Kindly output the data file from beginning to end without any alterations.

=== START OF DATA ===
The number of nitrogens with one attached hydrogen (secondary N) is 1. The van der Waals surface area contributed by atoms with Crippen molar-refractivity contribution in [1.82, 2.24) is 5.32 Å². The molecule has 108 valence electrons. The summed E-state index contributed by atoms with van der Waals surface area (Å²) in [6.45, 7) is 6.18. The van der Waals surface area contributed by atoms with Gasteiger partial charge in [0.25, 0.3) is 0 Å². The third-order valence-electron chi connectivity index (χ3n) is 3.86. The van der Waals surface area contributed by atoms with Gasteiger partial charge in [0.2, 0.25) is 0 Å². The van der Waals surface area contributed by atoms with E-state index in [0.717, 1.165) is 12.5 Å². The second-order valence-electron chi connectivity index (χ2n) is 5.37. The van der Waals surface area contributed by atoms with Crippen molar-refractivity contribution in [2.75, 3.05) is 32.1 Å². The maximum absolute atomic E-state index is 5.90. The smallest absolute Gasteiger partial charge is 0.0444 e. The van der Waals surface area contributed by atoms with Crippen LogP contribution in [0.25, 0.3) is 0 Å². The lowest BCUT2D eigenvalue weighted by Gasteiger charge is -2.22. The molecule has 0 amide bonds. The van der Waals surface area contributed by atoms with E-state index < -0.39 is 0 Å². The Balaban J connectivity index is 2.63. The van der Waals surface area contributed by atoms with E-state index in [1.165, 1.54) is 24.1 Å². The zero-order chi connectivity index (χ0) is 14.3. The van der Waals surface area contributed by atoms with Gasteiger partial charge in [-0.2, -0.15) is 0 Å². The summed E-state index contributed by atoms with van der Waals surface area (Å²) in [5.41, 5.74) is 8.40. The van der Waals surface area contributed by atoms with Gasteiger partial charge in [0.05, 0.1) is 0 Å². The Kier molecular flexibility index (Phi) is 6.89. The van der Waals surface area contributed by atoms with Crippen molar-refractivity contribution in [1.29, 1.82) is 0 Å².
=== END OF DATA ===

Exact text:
The number of nitrogens with one attached hydrogen (secondary N) is 1. The van der Waals surface area contributed by atoms with Crippen molar-refractivity contribution in [1.82, 2.24) is 5.32 Å². The molecule has 108 valence electrons. The summed E-state index contributed by atoms with van der Waals surface area (Å²) in [6.45, 7) is 6.18. The van der Waals surface area contributed by atoms with Gasteiger partial charge in [0.25, 0.3) is 0 Å². The third-order valence-electron chi connectivity index (χ3n) is 3.86. The van der Waals surface area contributed by atoms with Gasteiger partial charge in [0.2, 0.25) is 0 Å². The van der Waals surface area contributed by atoms with E-state index in [0.717, 1.165) is 12.5 Å². The second-order valence-electron chi connectivity index (χ2n) is 5.37. The van der Waals surface area contributed by atoms with Crippen molar-refractivity contribution in [2.75, 3.05) is 32.1 Å². The maximum absolute atomic E-state index is 5.90. The smallest absolute Gasteiger partial charge is 0.0444 e. The van der Waals surface area contributed by atoms with Crippen LogP contribution in [0.25, 0.3) is 0 Å². The lowest BCUT2D eigenvalue weighted by Gasteiger charge is -2.22. The molecule has 0 amide bonds. The van der Waals surface area contributed by atoms with E-state index < -0.39 is 0 Å². The Balaban J connectivity index is 2.63. The van der Waals surface area contributed by atoms with E-state index in [1.165, 1.54) is 24.1 Å². The zero-order chi connectivity index (χ0) is 14.3. The van der Waals surface area contributed by atoms with Gasteiger partial charge in [-0.2, -0.15) is 0 Å². The summed E-state index contributed by atoms with van der Waals surface area (Å²) in [5.41, 5.74) is 8.40. The van der Waals surface area contributed by atoms with Gasteiger partial charge in [0.05, 0.1) is 0 Å². The Kier molecular flexibility index (Phi) is 6.89. The van der Waals surface area contributed by atoms with Crippen molar-refractivity contribution in [1.29, 1.82) is 0 Å².